It was the Arab physicist, Ibn al-Haytham, who first began to use scientific skepticism (experimental repeatability) and empiricism (the use of experimental evidence to prove or disprove a theory) as an integral part of his work in optics and light.

During the European Renaissance of the 16th and 17th centuries, several well-known scientists, philosophers, and thinkers (such as Francis Bacon, Descartes, Kepler, Galileo and Newton), refined al-Haytham’s basic ideas into today’s modern scientific method.

The scientific method is presented as prescribed fixed sequence of 5 steps:

Formulation of a question:  Why does something happen? What causes that to happen? What happens if a variable is changed? These are all examples of fundamental questions to begin an investigation.

Hypothesis:  A hypothesis is a conjecture or opinion to answer the fundamental question.

Prediction: This step involves determining the criteria for a tested outcome. It defines the variables and the possible outcomes to support or contradict the hypothesis. It also helps to establish alternative possibilities to support the same hypothesis.

Empirical Testing: The testing step is the gathering of raw experimental data. The collected data is based on real world observations made by independent sources. This data will either support or reject the hypothesis. The more data points collected, the better the results.

Analysis: The final stage is to determine if the results of the testing actually support the hypothesis or not. The results also must be repeatable by different independent testers. That is... my results... should be exactly the same results of others.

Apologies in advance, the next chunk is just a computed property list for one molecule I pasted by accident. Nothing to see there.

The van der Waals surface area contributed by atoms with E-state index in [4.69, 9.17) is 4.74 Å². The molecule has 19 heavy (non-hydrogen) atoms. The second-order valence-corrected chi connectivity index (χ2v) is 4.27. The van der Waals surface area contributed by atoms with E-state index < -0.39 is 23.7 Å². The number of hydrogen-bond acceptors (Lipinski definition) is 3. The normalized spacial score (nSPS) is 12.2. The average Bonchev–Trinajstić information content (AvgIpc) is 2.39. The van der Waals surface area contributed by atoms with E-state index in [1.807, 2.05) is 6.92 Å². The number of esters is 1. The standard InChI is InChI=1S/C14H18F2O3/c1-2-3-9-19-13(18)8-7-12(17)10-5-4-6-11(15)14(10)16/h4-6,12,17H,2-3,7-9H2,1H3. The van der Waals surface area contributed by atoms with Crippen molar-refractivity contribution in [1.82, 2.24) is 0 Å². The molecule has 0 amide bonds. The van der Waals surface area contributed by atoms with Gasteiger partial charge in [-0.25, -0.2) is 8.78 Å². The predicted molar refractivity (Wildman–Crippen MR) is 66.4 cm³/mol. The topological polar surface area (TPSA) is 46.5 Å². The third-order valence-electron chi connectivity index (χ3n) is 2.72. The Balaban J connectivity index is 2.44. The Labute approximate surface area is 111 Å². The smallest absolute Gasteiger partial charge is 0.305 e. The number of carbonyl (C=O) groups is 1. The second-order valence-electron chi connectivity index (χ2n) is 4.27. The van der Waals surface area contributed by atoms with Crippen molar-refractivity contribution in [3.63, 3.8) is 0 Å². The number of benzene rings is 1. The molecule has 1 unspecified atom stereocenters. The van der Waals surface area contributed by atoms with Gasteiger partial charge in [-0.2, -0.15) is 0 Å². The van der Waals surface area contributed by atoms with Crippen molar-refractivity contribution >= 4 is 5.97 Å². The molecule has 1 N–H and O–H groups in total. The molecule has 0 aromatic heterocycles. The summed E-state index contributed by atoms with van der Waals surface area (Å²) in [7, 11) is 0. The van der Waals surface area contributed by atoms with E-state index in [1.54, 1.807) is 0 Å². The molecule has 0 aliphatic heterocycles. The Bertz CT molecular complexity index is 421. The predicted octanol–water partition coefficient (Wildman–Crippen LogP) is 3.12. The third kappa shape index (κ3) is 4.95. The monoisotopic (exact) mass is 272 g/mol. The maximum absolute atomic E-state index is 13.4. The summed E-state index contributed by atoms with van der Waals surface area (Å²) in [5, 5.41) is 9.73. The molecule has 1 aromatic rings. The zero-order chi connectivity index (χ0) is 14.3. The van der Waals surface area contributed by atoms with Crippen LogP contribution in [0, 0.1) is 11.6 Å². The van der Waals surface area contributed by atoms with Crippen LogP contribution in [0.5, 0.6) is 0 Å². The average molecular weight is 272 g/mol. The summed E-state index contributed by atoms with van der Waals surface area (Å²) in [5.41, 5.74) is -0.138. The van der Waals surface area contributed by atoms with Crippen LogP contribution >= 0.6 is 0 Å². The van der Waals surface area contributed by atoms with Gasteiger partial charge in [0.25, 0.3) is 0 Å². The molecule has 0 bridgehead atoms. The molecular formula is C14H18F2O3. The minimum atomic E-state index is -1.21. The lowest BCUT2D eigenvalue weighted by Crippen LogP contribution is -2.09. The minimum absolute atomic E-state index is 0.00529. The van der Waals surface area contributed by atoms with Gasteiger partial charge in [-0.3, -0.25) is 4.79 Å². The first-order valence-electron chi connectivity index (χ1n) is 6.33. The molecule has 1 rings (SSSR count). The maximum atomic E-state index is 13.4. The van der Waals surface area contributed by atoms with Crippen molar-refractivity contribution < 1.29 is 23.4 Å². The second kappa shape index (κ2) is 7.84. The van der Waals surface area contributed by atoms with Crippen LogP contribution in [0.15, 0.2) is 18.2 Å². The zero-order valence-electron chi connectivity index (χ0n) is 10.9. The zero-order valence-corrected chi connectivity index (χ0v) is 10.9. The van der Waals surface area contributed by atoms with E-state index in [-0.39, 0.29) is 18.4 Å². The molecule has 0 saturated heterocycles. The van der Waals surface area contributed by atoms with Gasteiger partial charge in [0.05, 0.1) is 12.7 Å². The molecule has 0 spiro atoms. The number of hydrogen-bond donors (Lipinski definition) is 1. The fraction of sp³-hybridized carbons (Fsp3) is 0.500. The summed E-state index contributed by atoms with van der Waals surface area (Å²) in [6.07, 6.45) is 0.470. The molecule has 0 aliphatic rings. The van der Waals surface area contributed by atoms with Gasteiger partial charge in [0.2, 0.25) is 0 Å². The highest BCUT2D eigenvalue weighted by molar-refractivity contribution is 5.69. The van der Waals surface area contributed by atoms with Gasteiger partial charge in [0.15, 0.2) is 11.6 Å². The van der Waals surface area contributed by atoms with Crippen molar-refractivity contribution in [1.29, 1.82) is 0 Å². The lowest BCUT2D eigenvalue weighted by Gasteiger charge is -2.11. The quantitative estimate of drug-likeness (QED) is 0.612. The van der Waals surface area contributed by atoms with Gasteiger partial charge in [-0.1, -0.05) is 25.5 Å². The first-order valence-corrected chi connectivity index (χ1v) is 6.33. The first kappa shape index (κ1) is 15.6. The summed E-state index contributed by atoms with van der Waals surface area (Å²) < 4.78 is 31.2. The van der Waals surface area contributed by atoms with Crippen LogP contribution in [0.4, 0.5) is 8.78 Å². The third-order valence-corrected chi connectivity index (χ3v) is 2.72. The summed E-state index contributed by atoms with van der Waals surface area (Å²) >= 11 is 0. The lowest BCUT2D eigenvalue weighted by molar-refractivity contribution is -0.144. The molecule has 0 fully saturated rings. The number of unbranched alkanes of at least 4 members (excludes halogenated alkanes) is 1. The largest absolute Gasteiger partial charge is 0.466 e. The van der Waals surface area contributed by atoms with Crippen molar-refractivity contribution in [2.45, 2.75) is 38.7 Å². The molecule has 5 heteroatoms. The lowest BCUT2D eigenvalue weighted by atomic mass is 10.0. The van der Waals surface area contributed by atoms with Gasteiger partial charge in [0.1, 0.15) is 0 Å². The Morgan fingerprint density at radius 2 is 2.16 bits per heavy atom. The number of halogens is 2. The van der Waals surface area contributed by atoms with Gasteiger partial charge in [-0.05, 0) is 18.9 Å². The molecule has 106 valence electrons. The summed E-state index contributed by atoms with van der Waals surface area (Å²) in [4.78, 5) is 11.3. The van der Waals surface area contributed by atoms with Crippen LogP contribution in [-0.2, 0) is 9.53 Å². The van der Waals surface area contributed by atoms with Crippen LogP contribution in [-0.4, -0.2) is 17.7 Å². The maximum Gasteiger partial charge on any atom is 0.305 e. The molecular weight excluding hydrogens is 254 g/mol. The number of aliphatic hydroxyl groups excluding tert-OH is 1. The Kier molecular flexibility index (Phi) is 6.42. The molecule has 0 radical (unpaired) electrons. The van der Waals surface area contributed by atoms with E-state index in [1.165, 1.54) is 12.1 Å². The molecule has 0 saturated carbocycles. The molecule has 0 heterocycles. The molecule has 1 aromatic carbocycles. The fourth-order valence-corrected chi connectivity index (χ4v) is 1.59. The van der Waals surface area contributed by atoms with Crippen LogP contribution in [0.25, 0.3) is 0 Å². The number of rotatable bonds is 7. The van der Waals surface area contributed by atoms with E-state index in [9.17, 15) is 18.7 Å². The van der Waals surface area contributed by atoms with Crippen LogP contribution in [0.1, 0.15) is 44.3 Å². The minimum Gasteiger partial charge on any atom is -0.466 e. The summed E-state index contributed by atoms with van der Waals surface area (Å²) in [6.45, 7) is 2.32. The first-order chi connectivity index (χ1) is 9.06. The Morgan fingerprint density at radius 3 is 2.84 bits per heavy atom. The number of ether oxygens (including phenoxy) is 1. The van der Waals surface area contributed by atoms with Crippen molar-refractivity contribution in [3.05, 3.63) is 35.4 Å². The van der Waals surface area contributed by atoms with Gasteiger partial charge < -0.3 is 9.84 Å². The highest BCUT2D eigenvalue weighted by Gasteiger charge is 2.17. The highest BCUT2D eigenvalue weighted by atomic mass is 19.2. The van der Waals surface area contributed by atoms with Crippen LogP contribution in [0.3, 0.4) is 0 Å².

It is interesting to note that it only takes one false result to completely invalidate the entire hypothesis.

Also, just because testing supports a hypothesis today, it still doesn’t mean that the hypothesis is conclusive and will be accurate in the future.

From several millenniums, ancient astronomers constructed elaborate models to very accurately predict the movement of the planets and stars based on the notion that the heavens revolved around the earth. These models used scientific methods, were repeatable, and were completely... wrong!

Which brings me back to my dinner conversation with Steve.

Neither Steve nor myself used any real facts, based on scientific method, to support our hypothesis.  We both simply stated an untested opinion.

And throughout time, people have espoused a variety of "opinions" (also known as hypotheses) that they have proposed as "fact" without any real scientific testing.

Many of these ideas are impossible to prove or disprove even with some semblance of scientific methodology (think theology or most social sciences where a "bell-shaped curve" exists).

Although debates over dinner regarding the attributes of business success are perhaps thought provoking and entertaining... don’t forget that wars, resulting in the great loss of life and property, have been waged in the name of unproven theories (think "weapons of mass destruction").

It’s important that we consider only tested facts before making our own decisions.

We need to think twice about delegating our decision making to the so-called experts in the media.

Making good informed decisions based on fact is hard work... but in the end... the better results are worth the effort. 

Thank you for your support of OptiFuse, where we hope that after reviewing all the facts, you decided to choose OptiFuse for your circuit protection needs...


 

Jim Kalb
President

Email - jimk@optifuse.com
Website - www.optifuse.com

Blog - www.optifuse.blogspot.com
Twitter - @OptiFuse